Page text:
Joseph Campbell`s Model - St. Cloud State University

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The Hero’s Adventure
Joseph Campbell’s Model: the Hero’s
Adventure
• Campbell explains his model of the hero’s
adventure in a book called The Hero With a
Thousand Faces.
• Campbell’s main idea is that the basic hero
myth, found in many cultures and places
around the world, has a single, underlying
structure.
• He calls this the “monomyth,” which means
the single, mythic structure.
The Monomyth
The diagram above shows the movement of the hero from the familiar
world into the world of wonders. Campbell compares this to moving
from the ordinary waking world into the world of dreams.
Separation, Initiation and Return
• The simplest form of Campbell’s model has
three stages:
– Separation
– Initiation
– Return
Separation
• In the first stage, the hero is separated from
his ordinary life from home and the familiar.
Gandalf the
Wizard calls
Frodo Baggins to
his adventure
with the
dwarves in
Tolkien’s novel
The Hobbit.
Frodo sits
comfortably
smoking his
pipe in his front
yard. Gandalf
represents
separation from
the familiar and
comfortable, a
call to
adventure in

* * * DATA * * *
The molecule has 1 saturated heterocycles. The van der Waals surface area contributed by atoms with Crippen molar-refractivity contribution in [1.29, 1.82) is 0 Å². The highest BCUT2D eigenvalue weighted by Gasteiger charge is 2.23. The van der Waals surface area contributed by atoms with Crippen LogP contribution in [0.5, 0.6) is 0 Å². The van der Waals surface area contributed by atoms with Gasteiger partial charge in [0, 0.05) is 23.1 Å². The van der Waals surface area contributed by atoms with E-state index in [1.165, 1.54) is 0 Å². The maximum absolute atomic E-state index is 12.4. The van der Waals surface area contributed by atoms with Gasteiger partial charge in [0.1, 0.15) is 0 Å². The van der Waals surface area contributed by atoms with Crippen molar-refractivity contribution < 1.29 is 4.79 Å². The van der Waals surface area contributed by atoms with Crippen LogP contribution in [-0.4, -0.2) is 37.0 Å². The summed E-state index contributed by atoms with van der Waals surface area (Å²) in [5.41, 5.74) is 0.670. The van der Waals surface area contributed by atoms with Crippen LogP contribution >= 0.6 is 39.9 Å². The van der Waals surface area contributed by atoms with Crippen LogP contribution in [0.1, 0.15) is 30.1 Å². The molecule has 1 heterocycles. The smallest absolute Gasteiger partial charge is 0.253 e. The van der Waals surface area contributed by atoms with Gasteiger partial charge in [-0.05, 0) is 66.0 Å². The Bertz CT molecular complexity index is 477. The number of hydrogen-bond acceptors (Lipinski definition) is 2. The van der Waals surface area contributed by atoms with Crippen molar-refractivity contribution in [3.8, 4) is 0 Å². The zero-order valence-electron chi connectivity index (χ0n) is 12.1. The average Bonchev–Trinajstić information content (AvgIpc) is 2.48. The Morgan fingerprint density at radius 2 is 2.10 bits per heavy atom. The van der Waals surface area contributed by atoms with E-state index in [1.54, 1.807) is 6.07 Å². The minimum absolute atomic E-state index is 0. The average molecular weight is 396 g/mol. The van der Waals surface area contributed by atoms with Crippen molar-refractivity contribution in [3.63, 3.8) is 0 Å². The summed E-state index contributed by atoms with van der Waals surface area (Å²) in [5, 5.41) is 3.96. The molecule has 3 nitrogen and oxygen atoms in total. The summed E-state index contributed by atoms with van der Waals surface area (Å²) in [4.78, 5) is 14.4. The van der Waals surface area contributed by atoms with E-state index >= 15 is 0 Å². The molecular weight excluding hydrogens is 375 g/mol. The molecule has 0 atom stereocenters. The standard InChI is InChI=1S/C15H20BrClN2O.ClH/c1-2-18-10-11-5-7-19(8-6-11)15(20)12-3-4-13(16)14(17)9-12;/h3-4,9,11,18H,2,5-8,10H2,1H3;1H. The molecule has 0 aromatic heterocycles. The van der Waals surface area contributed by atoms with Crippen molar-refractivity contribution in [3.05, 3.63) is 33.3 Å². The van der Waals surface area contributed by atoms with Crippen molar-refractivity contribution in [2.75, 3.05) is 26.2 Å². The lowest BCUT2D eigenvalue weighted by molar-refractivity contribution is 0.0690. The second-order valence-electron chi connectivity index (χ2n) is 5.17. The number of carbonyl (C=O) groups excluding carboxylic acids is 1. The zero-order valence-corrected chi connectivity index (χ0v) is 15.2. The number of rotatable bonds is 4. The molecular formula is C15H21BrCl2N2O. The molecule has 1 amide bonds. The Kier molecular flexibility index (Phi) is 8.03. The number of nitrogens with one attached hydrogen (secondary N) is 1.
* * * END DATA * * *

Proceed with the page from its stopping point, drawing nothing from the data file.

the unknown.
Call to Adventure: Princess Leia’s Message
Luke Skywalker and his guide, Obei-Wan Kenobi, receive Leia’s
holographic message, which serves as Luke’s call to adventure.
Threshold of Adventure
The bizarre café in Star Wars represents the border between Luke Skywalker’s
familiar world and his coming adventures in space. Here he encounters
strange beings, people who have been out where he is heading.
Initiation
• The hero undergoes adventures which test his or
her character, ingenuity, persistence. The hero
suffers setbacks and achieves triumphs, all the
while growing and learning.
After the greatest
warriors fail, Arthur
pulls the sword from
the stone, thus
fulfilling the prophecy
that he shall be king
This action represents a typical
test for the hero, a seemingly
impossible task that only he or
she can perform
Yoda Initiates Luke into the Ways of the Jedi
Skywalker’s Vision
Deep in a cave, Luke has a vision in which he confronts Darth Vader. This
dream vision represents a foreshadowing of the supreme ordeal, the
decisive victory at the cycle’s end.
Return
• The hero returns, having won a decisive battle, and
brings a boon to the community. This can be a
magical object or elixir or the result of an act, like
freeing the people from a dragon, giant or other
enemy.
The Jewish heroine Judith
holds the severed head
of Holfernes, a Syrian
general sent to destroy
her city and its people
The hero returns
with a boon or
gift for the
community (a
golden fleece or
freedom from
an enemy or
monster or
some great
threat)
Hercules Returns with the Erymanthian Boar
Hercules brings the gigantic boar to King Eurystheus, the one who sends
him on his twelve labors. Eurystheus cowers in terror as Hercules offers
him the prize.
Miraculous Birth